Right after Thanksgiving, I sent my dad off to an international airport alone and followed his flight online nervously for the next 20 hours until he landed at the designated airport. He doesn’t fly often. Thank goodness it was a direct flight.
For years, my father talked about replacing his deformed knees. When he walked or stood for a long time, his joints hurt. Over the last ten years, he gradually walked slower and slower. When he bent his knees, they cracked. He had adapted to staying indoors, only stepping out to the yard or his car to pick up prescriptions at Costco.
Finally, he felt good about going through with the surgeries in Taipei. With luck, the first surgery was scheduled in a short time. I hopped on the first flight I could get. Then I stayed with dad in the hospital as his full-time caregiver. I was excited about dad’s future. Improved mobility. Better quality of life.
When I returned home five weeks later, I slept a lot for a week or so. Being a caregiver exhausted me more than I realized.
Single or now, we all have parents. I also have close aunts who don’t have children. Being single and having at least six parent figures living in four homes in two different countries, I wonder how I might be everywhere for everyone in the future. Many countries are now facing an aging population. This situation is not unique to my family.
I don’t feel being single is a disadvantage in life. But this is one time when having a bigger family seems more ideal. More people, more helping hands, right? Though I have always considered that one day, I’ll be old too, still be on my own, and figure out a way to take care of myself.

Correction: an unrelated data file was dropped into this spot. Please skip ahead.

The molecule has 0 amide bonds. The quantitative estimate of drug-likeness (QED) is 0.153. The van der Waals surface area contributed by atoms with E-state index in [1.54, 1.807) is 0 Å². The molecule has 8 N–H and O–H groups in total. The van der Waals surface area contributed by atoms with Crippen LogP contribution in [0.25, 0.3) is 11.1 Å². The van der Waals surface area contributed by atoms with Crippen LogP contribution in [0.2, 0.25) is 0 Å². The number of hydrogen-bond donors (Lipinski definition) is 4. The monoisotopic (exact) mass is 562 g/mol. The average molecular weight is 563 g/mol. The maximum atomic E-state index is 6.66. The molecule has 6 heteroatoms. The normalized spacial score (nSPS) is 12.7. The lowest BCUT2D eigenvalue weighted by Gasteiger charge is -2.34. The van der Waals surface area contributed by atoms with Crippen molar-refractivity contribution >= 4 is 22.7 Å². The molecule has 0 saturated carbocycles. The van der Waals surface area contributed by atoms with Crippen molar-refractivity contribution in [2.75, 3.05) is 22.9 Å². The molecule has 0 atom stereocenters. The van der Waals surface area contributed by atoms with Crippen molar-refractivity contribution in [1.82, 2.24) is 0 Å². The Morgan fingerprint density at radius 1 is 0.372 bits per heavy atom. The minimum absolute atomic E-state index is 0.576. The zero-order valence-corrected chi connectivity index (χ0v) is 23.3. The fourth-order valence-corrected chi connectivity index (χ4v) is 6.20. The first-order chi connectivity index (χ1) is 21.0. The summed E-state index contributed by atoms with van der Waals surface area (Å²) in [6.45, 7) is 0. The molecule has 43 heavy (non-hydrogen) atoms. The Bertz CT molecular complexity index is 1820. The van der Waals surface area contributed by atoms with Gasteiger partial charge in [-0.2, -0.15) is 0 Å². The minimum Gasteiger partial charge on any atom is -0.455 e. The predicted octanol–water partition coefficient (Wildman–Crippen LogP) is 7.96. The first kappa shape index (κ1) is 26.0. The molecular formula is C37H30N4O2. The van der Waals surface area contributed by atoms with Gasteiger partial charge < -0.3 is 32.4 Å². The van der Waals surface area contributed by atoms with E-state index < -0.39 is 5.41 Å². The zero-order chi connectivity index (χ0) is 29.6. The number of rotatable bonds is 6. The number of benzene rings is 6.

I steadied my mind and thought I would have to be creative. Discussing my concerns, my cousins jumped in. “Don’t worry. I’ll help.” My dear cousins meant helping with our family and caring for me too. My girlfriends, whose parents are older than mine, shared their practical solutions, “We hire help!” A few others told me about their experience with assisted living and senior communities.
I’ve seen my aunts taking care of my grandmother for two decades. Being a full-time caregiver for my father for a short time gave me a glimpse again into the intensity of the labor required to take care of a loved one.
For now, I’ll continue to be thankful that my parents, aunts, and uncles are healthy and independent and take care of themselves.